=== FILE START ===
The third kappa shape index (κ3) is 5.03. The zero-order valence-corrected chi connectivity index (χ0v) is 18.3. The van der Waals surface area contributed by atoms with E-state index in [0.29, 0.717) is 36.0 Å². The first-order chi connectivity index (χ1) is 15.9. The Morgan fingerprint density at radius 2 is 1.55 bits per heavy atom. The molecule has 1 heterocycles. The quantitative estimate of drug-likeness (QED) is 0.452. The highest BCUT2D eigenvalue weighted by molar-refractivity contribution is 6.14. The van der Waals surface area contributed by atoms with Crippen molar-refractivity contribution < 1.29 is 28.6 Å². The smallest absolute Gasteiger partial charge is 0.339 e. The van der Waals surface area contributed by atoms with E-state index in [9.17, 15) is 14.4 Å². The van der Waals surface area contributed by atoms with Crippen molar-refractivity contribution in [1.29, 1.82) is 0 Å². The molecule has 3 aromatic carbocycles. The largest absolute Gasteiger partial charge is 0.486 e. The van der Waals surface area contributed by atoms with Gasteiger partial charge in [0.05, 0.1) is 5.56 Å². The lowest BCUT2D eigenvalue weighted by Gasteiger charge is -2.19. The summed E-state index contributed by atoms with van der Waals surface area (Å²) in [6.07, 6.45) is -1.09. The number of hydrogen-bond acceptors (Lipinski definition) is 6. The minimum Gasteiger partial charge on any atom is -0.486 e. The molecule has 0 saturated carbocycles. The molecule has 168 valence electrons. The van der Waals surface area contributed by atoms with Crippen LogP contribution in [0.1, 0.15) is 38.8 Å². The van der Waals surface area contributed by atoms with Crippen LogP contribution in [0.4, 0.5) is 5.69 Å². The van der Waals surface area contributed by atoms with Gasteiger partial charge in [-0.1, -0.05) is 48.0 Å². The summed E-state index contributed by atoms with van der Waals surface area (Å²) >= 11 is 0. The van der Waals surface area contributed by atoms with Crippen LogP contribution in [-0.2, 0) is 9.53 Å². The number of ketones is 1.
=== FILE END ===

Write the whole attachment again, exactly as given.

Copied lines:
The third kappa shape index (κ3) is 5.03. The zero-order valence-corrected chi connectivity index (χ0v) is 18.3. The van der Waals surface area contributed by atoms with E-state index in [0.29, 0.717) is 36.0 Å². The first-order chi connectivity index (χ1) is 15.9. The Morgan fingerprint density at radius 2 is 1.55 bits per heavy atom. The molecule has 1 heterocycles. The quantitative estimate of drug-likeness (QED) is 0.452. The highest BCUT2D eigenvalue weighted by molar-refractivity contribution is 6.14. The van der Waals surface area contributed by atoms with Crippen molar-refractivity contribution < 1.29 is 28.6 Å². The smallest absolute Gasteiger partial charge is 0.339 e. The van der Waals surface area contributed by atoms with E-state index in [9.17, 15) is 14.4 Å². The van der Waals surface area contributed by atoms with Crippen molar-refractivity contribution in [1.29, 1.82) is 0 Å². The molecule has 3 aromatic carbocycles. The largest absolute Gasteiger partial charge is 0.486 e. The van der Waals surface area contributed by atoms with Gasteiger partial charge in [0.05, 0.1) is 5.56 Å². The lowest BCUT2D eigenvalue weighted by Gasteiger charge is -2.19. The summed E-state index contributed by atoms with van der Waals surface area (Å²) in [6.07, 6.45) is -1.09. The number of hydrogen-bond acceptors (Lipinski definition) is 6. The minimum Gasteiger partial charge on any atom is -0.486 e. The molecule has 0 saturated carbocycles. The molecule has 168 valence electrons. The van der Waals surface area contributed by atoms with Crippen LogP contribution in [0.1, 0.15) is 38.8 Å². The van der Waals surface area contributed by atoms with Crippen LogP contribution in [0.4, 0.5) is 5.69 Å². The van der Waals surface area contributed by atoms with Gasteiger partial charge in [-0.1, -0.05) is 48.0 Å². The summed E-state index contributed by atoms with van der Waals surface area (Å²) >= 11 is 0. The van der Waals surface area contributed by atoms with Crippen LogP contribution in [-0.2, 0) is 9.53 Å². The number of ketones is 1.